Sunday, March 21, 2010

Earthquakes, urbanization, and fatalities

Roger Bilham is a fellow of CIRES,the Cooperative Institute for Research in Environmental Sciences, at the University of Colorado, Boulder. His research includes archival research into historical earthquakes, the statistics of urban earthquakes, and global seismic hazards. His web page on the Haiti earthquake includes a link to a news piece he wrote for Nature, where he argues that the destructiveness of the Haiti quake was due not only to its large (although not enormous) magnitude and energy release, but also the amplification of ground shaking by softer sediments, the proximity of Port-au-Prince to the epicenter, and especially to poor building construction practices in a large urban center.

He presents the rather fascinating diagram below, plotting fatalities against earthquake magnitudes:
Note that the vertical scale is logarithmic. There is a general correlation that larger magnitudes cause more deaths, but this is far from a linear plot. Notice that may of the most deadly quakes have been in fairly recent years, and don't highly correlate with magnitude. Why? Urbanization and poor construction. Better earthquake engineering is one of the reasons that the damage in Chile, although bad enough, was less than that in Haiti, although the Chilean quake was much larger.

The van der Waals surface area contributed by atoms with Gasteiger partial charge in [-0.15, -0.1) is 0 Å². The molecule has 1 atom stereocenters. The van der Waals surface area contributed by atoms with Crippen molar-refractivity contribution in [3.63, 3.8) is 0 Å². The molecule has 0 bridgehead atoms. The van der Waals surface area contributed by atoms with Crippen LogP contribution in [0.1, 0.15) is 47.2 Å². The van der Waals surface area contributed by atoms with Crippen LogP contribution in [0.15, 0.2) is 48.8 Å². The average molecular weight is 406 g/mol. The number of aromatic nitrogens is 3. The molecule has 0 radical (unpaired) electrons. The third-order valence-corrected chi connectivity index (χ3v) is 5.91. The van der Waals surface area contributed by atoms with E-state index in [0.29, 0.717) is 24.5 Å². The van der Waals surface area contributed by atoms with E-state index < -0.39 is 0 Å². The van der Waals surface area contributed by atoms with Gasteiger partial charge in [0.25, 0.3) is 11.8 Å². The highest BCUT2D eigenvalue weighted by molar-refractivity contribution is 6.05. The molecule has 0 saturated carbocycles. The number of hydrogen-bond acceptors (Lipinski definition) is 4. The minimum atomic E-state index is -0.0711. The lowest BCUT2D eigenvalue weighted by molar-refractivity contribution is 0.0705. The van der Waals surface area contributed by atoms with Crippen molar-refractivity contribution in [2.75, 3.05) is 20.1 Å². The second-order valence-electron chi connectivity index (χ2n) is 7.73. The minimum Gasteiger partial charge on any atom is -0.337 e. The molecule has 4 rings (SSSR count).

Dr. Bilham comments:
With a Richter magnitude of M=7 the Haiti earthquake is classed as a major earthquake, however, no previous M=7 earthquake has resulted in this many fatalities (the Messina, Italy, earthquake of 1908 killed 82,000). At 230,000 the death toll is close to being the most lethal earthquake since 1900, and the second most lethal earthquake ever. The large death-toll was caused by the almost complete absence of earthquake resistance in most of the structures in Port-au-Prince and the surrounding towns and villages.

A recent article (2009) discussing the seismic future of cities may be downloaded here. It forecasts a rising death toll from earthquakes, especially in the developing nations, where earthquake resistance building codes are either absent or not enforced.

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